It was great to wake-up in a nice bed and be able to take a hot shower. We packed the vans as quickly as we could (with everything spread out amongst everyone’s rooms). Draper and I ventured outside to take in the mountains surrounding the lodge.
We had breakfast, checked our bikes, and gathered out front for our dedication circle. Today’s was extra special. Today was Trail Ridge Road day – the most talked about ride of the San Francisco route. Alumni had warned us of the infamous climb (about 7,000 feet) in just 21 miles, but also told us how beautiful and worth it it would be. Everyone was focused on the challenge of the day. Today, I dedicated to my teammates, their loved ones that they are riding for, and for my mom.
We also did our team cheer outside the dining hall, calling much attention to ourselves. People gathered around, some asking about our ride. This was just foreshadowing for the rest of the day.
Instead of random teams, we picked climbing partners, people that cycle up mountains at similar speeds as you. Sluder and I chose each other, and we rode with Emily and Casey.
We left around 8 am, beginning climbing at mile 3. The inclines were intense, but once we found a rhythm, our team killed it. Our highest elevation was 12,181 feet.
We stopped at the visitor center for lunch. The entire way up just got colder and colder. We enjoyed a little shopping at the store and hot chocolate to warm us up. It rained a bit, but once it stopped, our team rolled out and began our descent, which was crazy. We probably did 4,000 feet down in 30 minutes, hitting speeds around 40 mph. The downhill was amazing, full of beautiful scenery and windy roads. By the time we got to the bottom, though, it started pouring. We sped on, trying to beat out the storm, but to no avail. We pedaled through the pouring rain for about 20 miles, drenched, cold, tired, and hungry. Everyone was so spread out that we really didn’t have organized water/snack stops.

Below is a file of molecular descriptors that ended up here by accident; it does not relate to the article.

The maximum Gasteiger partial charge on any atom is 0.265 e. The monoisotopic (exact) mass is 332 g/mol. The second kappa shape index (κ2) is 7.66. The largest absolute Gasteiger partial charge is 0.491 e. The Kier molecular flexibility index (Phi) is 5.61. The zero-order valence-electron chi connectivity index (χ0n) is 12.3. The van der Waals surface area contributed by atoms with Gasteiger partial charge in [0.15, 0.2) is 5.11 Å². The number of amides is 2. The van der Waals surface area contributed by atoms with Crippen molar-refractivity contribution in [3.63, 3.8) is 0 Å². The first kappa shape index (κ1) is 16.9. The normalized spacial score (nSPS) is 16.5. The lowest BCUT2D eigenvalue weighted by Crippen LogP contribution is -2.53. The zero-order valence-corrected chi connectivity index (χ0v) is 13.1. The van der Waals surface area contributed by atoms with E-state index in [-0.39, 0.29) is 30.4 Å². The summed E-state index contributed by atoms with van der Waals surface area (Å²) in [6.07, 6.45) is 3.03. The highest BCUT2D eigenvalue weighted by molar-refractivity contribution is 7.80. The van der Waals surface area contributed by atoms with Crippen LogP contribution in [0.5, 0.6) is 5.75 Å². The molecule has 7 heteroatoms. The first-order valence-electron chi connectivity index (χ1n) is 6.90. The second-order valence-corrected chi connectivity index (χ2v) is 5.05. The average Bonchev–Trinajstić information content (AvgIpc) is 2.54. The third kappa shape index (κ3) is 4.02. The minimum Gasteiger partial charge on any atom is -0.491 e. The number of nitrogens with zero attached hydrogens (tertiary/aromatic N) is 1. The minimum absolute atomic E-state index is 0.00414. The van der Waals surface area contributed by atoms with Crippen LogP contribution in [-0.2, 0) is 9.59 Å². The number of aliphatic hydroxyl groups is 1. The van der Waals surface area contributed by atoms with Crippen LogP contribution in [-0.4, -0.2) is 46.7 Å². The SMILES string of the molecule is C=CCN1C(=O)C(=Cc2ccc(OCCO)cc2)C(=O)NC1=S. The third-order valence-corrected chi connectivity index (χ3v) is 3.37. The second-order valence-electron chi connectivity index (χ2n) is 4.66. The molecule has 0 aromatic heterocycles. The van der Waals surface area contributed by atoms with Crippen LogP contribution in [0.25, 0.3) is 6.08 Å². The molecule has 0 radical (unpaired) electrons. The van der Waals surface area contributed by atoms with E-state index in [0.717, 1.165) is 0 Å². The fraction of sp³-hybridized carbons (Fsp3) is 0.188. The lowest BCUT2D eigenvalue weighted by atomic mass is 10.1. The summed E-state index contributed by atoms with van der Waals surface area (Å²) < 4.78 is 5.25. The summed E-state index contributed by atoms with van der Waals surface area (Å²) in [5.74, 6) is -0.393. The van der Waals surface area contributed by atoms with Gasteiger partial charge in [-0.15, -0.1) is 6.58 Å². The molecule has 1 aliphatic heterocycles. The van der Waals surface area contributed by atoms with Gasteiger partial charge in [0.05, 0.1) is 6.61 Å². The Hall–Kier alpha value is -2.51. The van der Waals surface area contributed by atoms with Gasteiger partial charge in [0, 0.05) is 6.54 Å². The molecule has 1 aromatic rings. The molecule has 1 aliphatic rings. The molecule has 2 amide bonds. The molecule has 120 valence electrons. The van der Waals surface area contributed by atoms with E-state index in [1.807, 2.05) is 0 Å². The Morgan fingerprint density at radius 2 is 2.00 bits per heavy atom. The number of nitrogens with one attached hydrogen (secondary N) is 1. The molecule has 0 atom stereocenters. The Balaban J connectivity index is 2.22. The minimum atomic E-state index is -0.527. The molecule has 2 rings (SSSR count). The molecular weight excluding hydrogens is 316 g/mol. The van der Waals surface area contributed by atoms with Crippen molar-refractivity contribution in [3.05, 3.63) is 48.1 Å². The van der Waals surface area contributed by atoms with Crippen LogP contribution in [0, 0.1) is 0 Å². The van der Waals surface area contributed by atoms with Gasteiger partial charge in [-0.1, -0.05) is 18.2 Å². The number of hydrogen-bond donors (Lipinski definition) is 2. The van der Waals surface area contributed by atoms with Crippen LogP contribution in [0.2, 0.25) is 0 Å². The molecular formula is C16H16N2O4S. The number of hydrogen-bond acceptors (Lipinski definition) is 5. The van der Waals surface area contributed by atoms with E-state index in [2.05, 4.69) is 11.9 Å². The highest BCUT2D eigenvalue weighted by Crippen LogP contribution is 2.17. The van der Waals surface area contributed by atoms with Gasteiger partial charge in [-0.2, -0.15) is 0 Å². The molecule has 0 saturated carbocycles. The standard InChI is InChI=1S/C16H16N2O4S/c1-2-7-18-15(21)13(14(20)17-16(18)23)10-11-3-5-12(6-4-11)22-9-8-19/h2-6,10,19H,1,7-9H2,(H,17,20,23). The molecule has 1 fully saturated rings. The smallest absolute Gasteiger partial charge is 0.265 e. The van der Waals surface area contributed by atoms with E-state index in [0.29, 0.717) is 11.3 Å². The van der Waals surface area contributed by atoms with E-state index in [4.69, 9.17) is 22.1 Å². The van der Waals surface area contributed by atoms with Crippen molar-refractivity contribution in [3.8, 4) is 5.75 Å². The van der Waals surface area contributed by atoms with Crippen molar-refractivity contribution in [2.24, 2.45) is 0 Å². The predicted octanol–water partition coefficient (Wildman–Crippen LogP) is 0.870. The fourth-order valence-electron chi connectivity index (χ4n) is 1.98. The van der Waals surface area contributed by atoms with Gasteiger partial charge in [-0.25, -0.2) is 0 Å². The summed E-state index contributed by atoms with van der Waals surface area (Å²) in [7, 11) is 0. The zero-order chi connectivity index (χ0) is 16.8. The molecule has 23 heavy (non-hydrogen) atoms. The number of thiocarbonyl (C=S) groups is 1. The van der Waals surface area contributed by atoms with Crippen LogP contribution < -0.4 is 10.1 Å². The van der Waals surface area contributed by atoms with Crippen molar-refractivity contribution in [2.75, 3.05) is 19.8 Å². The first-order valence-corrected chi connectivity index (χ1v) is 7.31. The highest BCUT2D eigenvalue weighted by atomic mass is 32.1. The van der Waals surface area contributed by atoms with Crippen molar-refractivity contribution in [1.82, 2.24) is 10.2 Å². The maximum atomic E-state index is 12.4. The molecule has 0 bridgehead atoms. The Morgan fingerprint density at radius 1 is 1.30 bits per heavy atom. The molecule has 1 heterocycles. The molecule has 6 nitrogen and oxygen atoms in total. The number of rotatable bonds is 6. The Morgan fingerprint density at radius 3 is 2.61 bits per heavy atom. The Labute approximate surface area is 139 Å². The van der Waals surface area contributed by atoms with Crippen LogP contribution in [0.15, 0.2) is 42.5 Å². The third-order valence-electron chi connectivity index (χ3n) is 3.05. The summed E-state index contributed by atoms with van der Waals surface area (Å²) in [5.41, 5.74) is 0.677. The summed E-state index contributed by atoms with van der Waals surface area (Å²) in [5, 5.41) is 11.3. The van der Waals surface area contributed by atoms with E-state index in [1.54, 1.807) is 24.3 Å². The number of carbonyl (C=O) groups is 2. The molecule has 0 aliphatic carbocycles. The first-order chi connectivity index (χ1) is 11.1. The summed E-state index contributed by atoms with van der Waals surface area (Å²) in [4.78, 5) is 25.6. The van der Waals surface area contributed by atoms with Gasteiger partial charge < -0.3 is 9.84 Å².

With about 35 miles left, thunder boomed, and we quickly took shelter in a nice old lady’s convenience store. We waited for about 20 minutes, and while the thunder stopped, the rain did not. It took everything in us to get back on our bikes in the freezing cold rain.
Some teams got caught in the storm, getting called off the road by park rangers. But we continued on. I was so cold, uncomfortable, and miserable that I considered calling a van and shuttling, but thought of who I was riding for. I could not give up on my team or my mother. So our team rallied and pushed through. We stopped for food at a local burger joint in Sulphur Springs, where a guy Larry donated $25. He has five friends battling cancer, in addition to his father and grandfather dying of cancer many years ago.
From dinner, we sped to our host in Kremmling, Colorado. We probably averaged over 20 mph, eager to get to a warm shelter. When we arrived, we learned we were the only team to finish (aside from Sarah, who rode with her visiting cousin). How amazing it felt to have completed such a challenging day. I’m so glad and proud not to have given up. Today was certainly difficult, but one of the most rewarding days yet.